Kosovo Developments: Statements.

The House will wish to know the latest developments in Kosovo. I will also outline the priorities which must now be addressed if the agreement reached by US Ambassador Holbrooke and President Milosevic earlier this week is to lead to a restoration of order in Kosovo, and the ways in which Ireland can contribute to this process, both directly and as a member of the European Union.

In my most recent statement to the House during the Adjournment Debate on Kosovo on 1 October, and in my earlier address to the United Nations General Assembly on 23 September, I set out the objectives of the international community. These include bringing an end to hostilities, with a withdrawal of Serb forces and a lasting ceasefire; getting talks aimed at a political situation under way and providing humanitarian assistance to avoid the catastrophe which otherwise looms for the large numbers of displaced and shelterless Albanian population.

Within these interlinked objectives the humanitarian dimension is of overriding concern. More than a quarter of a million people in Kosovo have lost their homes; more than 50,000 are living outdoors in appalling conditions, and cannot survive once the winter sets in. In the absence of immediate action, many innocent civilians — men, women and children — will die from exposure, starvation and neglect. The agreement between Ambassador Holbrooke and President Milosevic came about after six months of an indiscriminate reign of terror by the Serbian Government against the civilian population. These actions undermined the moderate Albanian leadership, fuelled the growth of the Kosovo Liberation Army and led to the enormous flow of refugees and displaced persons. These actions have been halted now only by the threat of air strikes. In welcoming the recent agreement, I regret it was ultimately the threat of force rather than the power of dialogue that brought it about.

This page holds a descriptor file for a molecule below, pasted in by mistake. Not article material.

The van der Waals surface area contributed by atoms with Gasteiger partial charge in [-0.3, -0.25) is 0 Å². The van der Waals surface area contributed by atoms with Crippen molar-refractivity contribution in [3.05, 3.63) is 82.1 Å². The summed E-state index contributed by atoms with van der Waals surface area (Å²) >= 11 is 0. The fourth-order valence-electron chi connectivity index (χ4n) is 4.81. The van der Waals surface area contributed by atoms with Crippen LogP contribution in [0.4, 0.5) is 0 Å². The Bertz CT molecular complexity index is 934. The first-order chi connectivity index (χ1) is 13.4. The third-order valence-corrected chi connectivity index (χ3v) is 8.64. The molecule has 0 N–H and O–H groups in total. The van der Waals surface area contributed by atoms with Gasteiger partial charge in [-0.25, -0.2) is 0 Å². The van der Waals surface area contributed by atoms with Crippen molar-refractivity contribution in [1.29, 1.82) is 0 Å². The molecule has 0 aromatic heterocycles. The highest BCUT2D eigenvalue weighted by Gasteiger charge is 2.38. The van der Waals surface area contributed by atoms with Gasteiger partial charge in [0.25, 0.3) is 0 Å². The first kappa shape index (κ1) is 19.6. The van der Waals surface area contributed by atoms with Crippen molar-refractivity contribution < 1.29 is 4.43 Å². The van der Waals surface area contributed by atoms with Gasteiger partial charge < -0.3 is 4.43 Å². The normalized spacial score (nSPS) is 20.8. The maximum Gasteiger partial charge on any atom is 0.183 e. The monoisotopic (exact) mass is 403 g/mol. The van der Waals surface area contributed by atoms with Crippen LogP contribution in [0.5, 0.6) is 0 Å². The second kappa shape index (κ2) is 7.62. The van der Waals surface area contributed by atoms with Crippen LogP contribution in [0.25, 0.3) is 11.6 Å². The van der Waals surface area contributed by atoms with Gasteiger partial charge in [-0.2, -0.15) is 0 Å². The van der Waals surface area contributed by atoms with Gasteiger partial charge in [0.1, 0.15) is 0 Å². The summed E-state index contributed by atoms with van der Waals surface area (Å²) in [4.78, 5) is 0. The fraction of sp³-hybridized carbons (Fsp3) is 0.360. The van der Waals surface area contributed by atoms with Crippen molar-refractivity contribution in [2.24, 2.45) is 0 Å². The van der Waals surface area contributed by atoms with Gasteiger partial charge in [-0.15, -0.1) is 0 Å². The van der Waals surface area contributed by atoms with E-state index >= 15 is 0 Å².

What has been agreed to by President Milosevic corresponds to what was demanded by the international community six months ago. He and the members of his Government bear great responsibility for the consequences of their pre-varication. For too long the Federal Republic of Yugoslavia Government refused to acknowledge or even recognise the international dimension of the crisis in Kosovo. The agreement reached establishes the reality that Kosovo is an international problem.

The recent phase of the crisis came to a head because of the failure of the Belgrade authorities to comply with the demands of Security Council Resolution 1199 of 23 September, thus making inevitable a humanitarian catastrophe and risking serious overspill effects in the region as a whole.

Resolution 1199 called for a ceasefire by all parties and individuals, a real withdrawal and reduction of Serb forces to pre-crisis levels, a start to political negotiations, access by monitors who could also provide reassurance to the local population about safe return, unimpeded access to international organisations delivering humanitarian aid and the investigation of atrocities by the International Tribunal and other international forensic experts and the punishment of those responsible.

The recent agreement addresses all of these aspects, but with additional provisions to ensure effective follow-up. These additions were necessary to ensure full and viable implementation of its terms. Past experience, especially in relation to Bosnia, teaches us that reaching an agreement is only the first step: full and proper implementation is crucial.

It is already clear that many, especially among Kosovan Albanians, are disappointed at the agreement. Statements issued by the Kosovo Liberation Army make it clear that organisation will accept nothing less than full independence. While the final outcome of negotiations between the Kosovo Albanian leadership and the authorities in Belgrade cannot be anticipated, there is a real danger that the political dialogue which should now be pursued with vigour may be undermined by dissension on the Kosovo Albanian side. It is imperative that the conditions for political dialogue as well as for refugee return and speeded delivery of humanitarian aid be put in place as soon as possible.